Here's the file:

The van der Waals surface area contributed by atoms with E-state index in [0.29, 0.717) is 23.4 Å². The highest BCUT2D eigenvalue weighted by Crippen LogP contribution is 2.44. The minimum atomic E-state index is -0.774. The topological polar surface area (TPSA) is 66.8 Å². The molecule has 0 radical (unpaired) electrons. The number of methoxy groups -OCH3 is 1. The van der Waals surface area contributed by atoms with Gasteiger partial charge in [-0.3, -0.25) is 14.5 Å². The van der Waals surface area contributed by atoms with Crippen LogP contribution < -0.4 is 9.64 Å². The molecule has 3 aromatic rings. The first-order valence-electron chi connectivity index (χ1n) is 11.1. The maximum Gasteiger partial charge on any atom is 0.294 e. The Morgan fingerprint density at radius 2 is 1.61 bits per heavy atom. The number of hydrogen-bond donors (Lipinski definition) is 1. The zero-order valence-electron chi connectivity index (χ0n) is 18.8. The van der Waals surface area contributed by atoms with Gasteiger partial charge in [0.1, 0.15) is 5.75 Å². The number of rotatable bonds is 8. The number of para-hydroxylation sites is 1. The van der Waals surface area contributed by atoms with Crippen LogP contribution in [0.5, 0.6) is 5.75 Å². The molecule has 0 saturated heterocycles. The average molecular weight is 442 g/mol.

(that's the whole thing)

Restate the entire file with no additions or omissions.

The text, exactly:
The van der Waals surface area contributed by atoms with E-state index in [0.29, 0.717) is 23.4 Å². The highest BCUT2D eigenvalue weighted by Crippen LogP contribution is 2.44. The minimum atomic E-state index is -0.774. The topological polar surface area (TPSA) is 66.8 Å². The molecule has 0 radical (unpaired) electrons. The number of methoxy groups -OCH3 is 1. The van der Waals surface area contributed by atoms with Gasteiger partial charge in [-0.3, -0.25) is 14.5 Å². The van der Waals surface area contributed by atoms with Crippen LogP contribution < -0.4 is 9.64 Å². The molecule has 3 aromatic rings. The first-order valence-electron chi connectivity index (χ1n) is 11.1. The maximum Gasteiger partial charge on any atom is 0.294 e. The Morgan fingerprint density at radius 2 is 1.61 bits per heavy atom. The number of hydrogen-bond donors (Lipinski definition) is 1. The zero-order valence-electron chi connectivity index (χ0n) is 18.8. The van der Waals surface area contributed by atoms with Gasteiger partial charge in [0.1, 0.15) is 5.75 Å². The number of rotatable bonds is 8. The number of para-hydroxylation sites is 1. The van der Waals surface area contributed by atoms with Crippen LogP contribution in [0.5, 0.6) is 5.75 Å². The molecule has 0 saturated heterocycles. The average molecular weight is 442 g/mol.